Foxx has said that the album was recorded in “an eight-track cupboard in Islington,” and has discussed how he was heavily influenced, at the time, by the novels of science fiction author J. G. Ballard. As such, the album is full of references to cars and roads (Ballard’s novel Crash), and is rife with references to a sterile, industrial world. In addition to creating a sound, Foxx released an album of excellent songs: Underpass, No-One Driving, Plaza, A New Kind of Man, He’s a Liquid, and more. There’s not a weak song on the album.

Flashing back to early 1980, this was a transitional period. The Clash had just released the swan song of punk, London Calling, and Pink Floyd had released The Wall, just before Metamatic hit the stores. Joy Division had released their first album, Unknown Pleasures, and was working on a second album, Closer, another Ballardian work, which was finished shortly before lead singer Ian Curtis’ suicide a few months later. This was also the year of The Durutti Column’s first album, Return of the Durutti Column, and the charts included songs by Gary Numan, Fad Gadget, Cabaret Voltaire, and The Passions. More mainstream musicu included that was on the airwaves at the time included The Pretenders’ Brass in Pocket, the ur-rap song Rapper’s Delight, by the Sugarhill Gang, and Madness’ iconic One Step Beyond.

Like many musicians of the time in the UK, Foxx leaned toward continental Europe, taking influence from Kraftwerk and Tangerine Dream. Much of the early new wave music owed a lot to these early electronic bands, not just musically. I remember well the music videos of the time, with the young men in their angular haircuts, starkly dressed, often in long coats, trying so hard to look German. Look at Foxx’s photo on the album cover: shades of gray, as he stands there looking dapper in his button-down shirt and wide tie. When I saw Ultravox live that year, after Midge Ure had taken Foxx’s place, the band, now a smooth synth band, all wore the requisite gray coats as they performed music from their best-selling album Vienna.

Metamatic seemed, for a while, like a one-off in Foxx’s career. His follow-up albums, such as The Garden, eschewed the industrial sounds and leaned toward a more lyrical, nearly anthemic approach (especially the songs The Garden and Europe After the Rain). Throughout his career he has oscillated between two extremes: this rough-hewn electro-pop, and pure ambient music (including some wonderful collaborations with Harold Budd). Metamatic sits at one end of this continuum.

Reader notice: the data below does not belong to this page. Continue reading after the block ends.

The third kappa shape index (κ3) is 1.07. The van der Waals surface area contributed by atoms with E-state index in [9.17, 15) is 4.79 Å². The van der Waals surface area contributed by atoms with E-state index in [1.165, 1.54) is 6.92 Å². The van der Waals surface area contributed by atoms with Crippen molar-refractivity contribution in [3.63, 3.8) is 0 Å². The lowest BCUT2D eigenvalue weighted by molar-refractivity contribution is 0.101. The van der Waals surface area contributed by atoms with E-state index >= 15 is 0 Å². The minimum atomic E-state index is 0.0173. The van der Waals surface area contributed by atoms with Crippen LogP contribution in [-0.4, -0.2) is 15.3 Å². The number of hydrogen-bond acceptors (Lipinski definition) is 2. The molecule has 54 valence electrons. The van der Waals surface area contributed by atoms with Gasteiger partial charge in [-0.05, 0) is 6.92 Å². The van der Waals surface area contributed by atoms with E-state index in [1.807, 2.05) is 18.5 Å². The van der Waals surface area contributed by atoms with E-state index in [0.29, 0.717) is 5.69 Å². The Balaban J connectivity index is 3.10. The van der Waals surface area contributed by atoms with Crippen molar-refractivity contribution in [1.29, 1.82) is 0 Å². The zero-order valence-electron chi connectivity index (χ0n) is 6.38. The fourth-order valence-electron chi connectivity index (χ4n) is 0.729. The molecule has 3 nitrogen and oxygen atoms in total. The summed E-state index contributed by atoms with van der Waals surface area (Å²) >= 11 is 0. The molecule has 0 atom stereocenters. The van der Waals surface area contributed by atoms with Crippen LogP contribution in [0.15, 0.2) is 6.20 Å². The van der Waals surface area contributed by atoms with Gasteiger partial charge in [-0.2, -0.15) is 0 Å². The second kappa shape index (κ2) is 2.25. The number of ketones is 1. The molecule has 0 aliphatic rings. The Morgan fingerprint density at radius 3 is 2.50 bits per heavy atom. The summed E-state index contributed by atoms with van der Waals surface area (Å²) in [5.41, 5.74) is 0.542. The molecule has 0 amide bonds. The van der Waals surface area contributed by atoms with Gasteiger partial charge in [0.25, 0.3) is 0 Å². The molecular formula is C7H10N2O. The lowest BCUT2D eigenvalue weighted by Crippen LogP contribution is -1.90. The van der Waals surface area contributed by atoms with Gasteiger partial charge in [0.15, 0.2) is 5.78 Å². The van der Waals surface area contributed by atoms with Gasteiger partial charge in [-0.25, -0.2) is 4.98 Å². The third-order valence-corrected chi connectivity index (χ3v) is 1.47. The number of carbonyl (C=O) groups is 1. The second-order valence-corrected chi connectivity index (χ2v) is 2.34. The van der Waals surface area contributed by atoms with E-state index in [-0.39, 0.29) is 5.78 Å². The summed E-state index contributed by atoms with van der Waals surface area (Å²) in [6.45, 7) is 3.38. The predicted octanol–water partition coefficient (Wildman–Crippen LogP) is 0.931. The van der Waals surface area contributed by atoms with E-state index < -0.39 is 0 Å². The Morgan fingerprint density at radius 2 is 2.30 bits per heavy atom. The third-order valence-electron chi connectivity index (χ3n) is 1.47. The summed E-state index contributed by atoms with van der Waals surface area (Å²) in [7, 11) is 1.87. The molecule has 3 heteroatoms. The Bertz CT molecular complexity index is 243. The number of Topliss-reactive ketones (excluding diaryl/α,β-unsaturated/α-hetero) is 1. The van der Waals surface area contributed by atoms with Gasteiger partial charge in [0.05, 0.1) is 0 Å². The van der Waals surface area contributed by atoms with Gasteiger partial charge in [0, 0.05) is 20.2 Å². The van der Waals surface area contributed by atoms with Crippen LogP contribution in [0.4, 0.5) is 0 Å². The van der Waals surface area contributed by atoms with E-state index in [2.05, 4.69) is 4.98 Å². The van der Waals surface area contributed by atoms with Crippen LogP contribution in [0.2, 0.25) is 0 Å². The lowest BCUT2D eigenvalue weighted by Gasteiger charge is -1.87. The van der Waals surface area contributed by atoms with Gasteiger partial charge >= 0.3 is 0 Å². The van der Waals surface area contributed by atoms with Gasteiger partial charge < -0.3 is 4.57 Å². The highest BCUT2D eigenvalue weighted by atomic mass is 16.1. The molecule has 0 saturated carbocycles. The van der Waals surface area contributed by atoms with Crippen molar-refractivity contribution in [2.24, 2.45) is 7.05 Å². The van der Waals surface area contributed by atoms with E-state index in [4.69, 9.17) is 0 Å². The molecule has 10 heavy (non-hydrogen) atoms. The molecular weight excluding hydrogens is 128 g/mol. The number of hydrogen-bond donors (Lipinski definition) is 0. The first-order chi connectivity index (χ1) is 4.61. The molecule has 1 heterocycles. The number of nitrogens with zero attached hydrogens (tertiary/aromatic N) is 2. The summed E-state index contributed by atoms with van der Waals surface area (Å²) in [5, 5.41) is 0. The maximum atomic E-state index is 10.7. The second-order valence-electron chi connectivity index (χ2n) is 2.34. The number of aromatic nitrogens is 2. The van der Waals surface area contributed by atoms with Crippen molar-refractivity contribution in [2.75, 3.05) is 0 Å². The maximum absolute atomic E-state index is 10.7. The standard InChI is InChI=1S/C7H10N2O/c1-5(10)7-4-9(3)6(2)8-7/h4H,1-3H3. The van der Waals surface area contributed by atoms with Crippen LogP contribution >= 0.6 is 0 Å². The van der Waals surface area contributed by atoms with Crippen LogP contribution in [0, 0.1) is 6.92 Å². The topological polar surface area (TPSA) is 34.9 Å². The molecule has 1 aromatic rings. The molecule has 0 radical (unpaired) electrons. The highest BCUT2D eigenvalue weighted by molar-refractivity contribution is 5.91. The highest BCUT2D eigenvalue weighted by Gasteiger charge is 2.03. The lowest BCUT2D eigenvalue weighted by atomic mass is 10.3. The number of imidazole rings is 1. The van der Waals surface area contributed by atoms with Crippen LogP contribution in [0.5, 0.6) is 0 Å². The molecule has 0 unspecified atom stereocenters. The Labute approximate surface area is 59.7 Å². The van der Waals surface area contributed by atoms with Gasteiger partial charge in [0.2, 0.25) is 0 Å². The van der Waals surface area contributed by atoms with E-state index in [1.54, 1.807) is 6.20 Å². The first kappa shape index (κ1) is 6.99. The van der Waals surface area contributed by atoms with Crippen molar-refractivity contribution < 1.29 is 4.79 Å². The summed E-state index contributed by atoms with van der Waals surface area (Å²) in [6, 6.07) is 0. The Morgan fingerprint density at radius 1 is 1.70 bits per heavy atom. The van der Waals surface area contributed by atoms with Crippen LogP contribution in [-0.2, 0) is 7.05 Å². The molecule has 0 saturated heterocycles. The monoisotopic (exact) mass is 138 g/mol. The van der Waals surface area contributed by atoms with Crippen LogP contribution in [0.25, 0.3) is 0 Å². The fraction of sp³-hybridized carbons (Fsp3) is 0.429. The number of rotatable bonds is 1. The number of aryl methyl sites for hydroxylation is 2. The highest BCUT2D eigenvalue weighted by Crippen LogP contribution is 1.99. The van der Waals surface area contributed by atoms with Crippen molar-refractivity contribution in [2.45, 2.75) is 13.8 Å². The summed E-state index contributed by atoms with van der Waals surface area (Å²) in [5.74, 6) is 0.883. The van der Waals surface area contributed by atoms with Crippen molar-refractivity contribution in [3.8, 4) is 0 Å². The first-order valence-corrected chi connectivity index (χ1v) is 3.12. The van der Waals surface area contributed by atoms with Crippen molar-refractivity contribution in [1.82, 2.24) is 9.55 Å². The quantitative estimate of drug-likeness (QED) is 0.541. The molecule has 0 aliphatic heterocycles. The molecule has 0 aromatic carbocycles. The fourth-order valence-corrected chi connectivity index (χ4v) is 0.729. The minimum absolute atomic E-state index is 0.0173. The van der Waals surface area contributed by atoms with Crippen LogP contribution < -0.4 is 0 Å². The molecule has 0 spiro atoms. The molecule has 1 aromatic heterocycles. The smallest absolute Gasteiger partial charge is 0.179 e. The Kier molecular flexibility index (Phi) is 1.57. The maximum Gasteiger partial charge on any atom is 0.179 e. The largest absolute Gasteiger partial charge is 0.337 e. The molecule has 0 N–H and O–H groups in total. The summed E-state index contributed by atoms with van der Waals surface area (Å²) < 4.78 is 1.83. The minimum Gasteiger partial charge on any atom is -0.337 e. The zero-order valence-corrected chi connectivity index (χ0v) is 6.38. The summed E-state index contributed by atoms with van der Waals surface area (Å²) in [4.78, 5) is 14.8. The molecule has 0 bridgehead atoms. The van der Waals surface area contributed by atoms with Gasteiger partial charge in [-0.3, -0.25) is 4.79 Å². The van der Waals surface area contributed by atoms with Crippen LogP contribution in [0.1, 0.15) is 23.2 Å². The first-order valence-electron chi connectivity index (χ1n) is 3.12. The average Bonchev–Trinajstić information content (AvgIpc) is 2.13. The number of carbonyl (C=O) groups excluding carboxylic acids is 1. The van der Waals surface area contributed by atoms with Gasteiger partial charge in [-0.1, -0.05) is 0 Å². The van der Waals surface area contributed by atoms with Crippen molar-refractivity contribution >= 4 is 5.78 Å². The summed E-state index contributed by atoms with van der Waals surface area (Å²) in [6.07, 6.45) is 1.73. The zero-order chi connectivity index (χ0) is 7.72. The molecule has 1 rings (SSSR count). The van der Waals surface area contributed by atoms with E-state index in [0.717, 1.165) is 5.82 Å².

In addition to the album itself, the Metamatic period was full of great singles and B-sides, such as Glimmer (a great instrumental, which was the B-side to No One’s Driving), Film One (another instrumental), and perhaps the most industrial/Ballardian song, Burning Car, the A-side of a single released in 1980. All of these extra tracks from the period are available in the bargain box set, John Foxx: The Virgin Years, 1980-1985. (, Amazon UK) This set contains Metamatic, The Garden, The Golden Section, and In Mysterious Ways, along with lots of extra tracks. (In other words, don’t just buy Metamatic if you want the album; you definitely need at least the bonus tracks from that period.) Otherwise, there is a two-disc edition of Metamatic alone available. (, Amazon UK)

A new kind of manFoxx also performed the entire Metamatic album live, along with several of the single sides, in 2008, and released an album from those performances called A New Kind of Man. (, Amazon UK) While it may seem like a nostalgic exercise, this album actually takes these songs and reworks them just enough to make them sound fresh, while retaining most of their original sounds. If you do like Metamatic, you should absolutely hear A New Kind of Man.

Essential Music: Bill Evans Live in 1980

Bill evansBill Evans may have been the greatest jazz pianist ever, but his life was, unfortunately, too short. Born in 1929, he died on September 15, 1980, of a bleeding ulcer, cirrhosis and pneumonia. A drug addict for much of his career – he had periods where he was hooked on heroin, and others on cocaine – his death was what a friend called “the longest suicide in history.”

Yet when Bill Evans sat down at the piano, magic come from his fingers. From playing piano as a sideman, such as on Miles Davis’ Kind of Blue (, Amazon UK), widely considered to be the best jazz album of all time, to his first live recordings, Live at the Village Vanguard (, Amazon UK), made in 1961, and through dozens of solo and trio recordings over the following two decades.